The following e-mail message suffers from many writing faults, including poor tone and poor persuasive strategy. It originated with a manager and is addressed to his boss.
Your Task. List at least seven writing faults. Then revise the message by implementing an effective persuasive strategy. Include ideas and examples from your training in conducting and participating in productive meetings. Consider volunteering to help develop and implement the policy being requested.
To: Charlotte Cohen <ccohen@mitenterprise>
From: Clint Johnson <cjohnson@mitenterprise>
Subject: Miserable Meetings
I wonder if you know how bad meetings are around here. We seem to have endless meetings that drag on and on forever. I myself attended five meetings within the building but also was forced to participate in three more conference call meetings. And that was just last week! Nearly every one of those meetings was poorly run. Some should never have been called because they merely announced information after a decision had already been made. Some could easily have been handled in an e-mail. Sometimes I think our meetings are really opportunities to socialize under the guise of “work.” Our meetings are huge time suckers.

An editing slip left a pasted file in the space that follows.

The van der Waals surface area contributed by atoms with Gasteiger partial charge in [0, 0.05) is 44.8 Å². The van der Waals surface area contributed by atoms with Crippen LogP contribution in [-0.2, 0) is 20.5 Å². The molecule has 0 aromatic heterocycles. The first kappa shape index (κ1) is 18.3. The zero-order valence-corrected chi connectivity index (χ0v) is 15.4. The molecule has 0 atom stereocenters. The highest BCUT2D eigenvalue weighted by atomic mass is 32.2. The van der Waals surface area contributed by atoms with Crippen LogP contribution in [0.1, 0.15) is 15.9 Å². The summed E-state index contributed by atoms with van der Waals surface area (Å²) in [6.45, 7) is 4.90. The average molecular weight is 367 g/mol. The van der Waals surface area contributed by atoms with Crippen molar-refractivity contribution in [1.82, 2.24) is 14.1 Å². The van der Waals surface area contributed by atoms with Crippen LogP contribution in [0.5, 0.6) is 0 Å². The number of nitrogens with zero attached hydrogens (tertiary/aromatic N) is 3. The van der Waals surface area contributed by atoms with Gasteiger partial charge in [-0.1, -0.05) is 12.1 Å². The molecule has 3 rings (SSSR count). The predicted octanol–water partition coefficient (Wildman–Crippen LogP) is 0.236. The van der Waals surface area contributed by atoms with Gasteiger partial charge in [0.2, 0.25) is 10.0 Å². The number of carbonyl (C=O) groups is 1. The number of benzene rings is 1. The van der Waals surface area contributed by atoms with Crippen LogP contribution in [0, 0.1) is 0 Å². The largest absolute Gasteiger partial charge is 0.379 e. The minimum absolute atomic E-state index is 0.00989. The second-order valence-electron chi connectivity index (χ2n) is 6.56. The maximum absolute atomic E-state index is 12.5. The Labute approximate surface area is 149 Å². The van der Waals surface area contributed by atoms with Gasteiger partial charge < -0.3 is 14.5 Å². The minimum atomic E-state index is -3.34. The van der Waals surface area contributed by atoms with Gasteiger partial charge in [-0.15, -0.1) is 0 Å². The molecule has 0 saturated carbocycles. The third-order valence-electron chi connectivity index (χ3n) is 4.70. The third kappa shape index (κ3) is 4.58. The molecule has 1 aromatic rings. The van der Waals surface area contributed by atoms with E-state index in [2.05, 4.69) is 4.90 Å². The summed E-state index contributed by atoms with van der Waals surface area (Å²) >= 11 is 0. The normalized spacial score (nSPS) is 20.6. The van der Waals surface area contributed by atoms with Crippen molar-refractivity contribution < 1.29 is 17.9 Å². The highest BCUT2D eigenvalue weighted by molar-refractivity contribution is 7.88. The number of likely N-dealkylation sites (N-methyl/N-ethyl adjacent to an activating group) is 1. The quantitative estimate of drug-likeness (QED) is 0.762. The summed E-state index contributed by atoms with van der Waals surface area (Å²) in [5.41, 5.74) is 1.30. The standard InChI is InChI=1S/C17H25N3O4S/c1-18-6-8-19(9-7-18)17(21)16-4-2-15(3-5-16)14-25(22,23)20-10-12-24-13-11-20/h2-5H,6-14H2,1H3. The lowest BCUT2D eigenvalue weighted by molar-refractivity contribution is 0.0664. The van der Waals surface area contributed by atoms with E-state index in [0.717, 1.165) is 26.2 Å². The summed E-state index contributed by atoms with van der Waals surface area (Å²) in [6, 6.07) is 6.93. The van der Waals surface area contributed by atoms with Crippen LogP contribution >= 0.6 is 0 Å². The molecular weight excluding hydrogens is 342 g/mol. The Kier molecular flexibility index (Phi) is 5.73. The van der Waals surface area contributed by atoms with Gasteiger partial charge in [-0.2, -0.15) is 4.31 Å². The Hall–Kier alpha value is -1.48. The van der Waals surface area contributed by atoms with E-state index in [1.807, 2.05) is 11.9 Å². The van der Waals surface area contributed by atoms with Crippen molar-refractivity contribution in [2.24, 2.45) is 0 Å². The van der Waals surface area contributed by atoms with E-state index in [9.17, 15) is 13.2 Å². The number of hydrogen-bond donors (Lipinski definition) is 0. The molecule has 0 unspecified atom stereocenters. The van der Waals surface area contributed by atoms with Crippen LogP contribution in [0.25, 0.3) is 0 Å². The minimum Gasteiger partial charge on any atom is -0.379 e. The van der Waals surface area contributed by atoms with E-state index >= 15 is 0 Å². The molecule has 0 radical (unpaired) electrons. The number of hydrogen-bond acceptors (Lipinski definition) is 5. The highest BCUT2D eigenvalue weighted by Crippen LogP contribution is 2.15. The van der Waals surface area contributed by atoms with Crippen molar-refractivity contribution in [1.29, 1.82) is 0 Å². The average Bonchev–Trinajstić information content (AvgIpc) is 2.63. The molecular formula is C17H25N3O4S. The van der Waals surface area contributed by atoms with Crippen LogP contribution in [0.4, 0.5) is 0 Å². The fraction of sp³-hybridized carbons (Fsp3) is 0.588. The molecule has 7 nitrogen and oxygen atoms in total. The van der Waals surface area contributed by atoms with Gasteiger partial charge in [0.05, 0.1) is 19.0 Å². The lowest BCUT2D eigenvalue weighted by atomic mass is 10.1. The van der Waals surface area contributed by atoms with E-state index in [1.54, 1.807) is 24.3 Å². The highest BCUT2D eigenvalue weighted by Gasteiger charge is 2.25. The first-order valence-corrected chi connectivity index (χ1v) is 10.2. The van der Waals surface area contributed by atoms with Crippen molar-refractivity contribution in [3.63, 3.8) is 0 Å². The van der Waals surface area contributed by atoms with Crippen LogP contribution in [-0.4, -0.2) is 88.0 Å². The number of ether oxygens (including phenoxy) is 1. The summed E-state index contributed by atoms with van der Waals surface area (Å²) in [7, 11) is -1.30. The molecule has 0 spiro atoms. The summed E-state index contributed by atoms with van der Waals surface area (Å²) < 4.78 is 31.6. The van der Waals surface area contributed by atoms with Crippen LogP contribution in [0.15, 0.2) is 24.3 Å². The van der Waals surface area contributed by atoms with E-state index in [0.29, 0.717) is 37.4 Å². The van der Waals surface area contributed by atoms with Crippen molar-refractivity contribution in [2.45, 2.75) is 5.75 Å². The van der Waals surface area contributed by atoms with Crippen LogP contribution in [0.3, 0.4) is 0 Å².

I’m going to level with you and tell it like it is. Something needs to be done about the lost productivity and sagging employee morale around here. No one likes to waste valuable time attending poorly run or unnecessary meetings. Apparently, our managers have not been trained in how to conduct meetings, although I realize that all of them are professional and have business training.
What we need is a meeting policy or something like that. We need some guidelines or training about how to conduct meetings. Has anyone thought of that? I can think of many ways to improve meetings. Could we please talk about this?
A possible solution is available for this newsletter bonus case study at the Instructor Premium Websites for the Guffey-Loewy books Business Communication: Process and Product and Essentials of Business Communication. Look under the tab “Supplements and Solutions.” Instructors using my books may also write to me (firstname.lastname@example.org) and request this solution.
Source: Guffey-Loewy, Business Communication: Process and Product, 8e.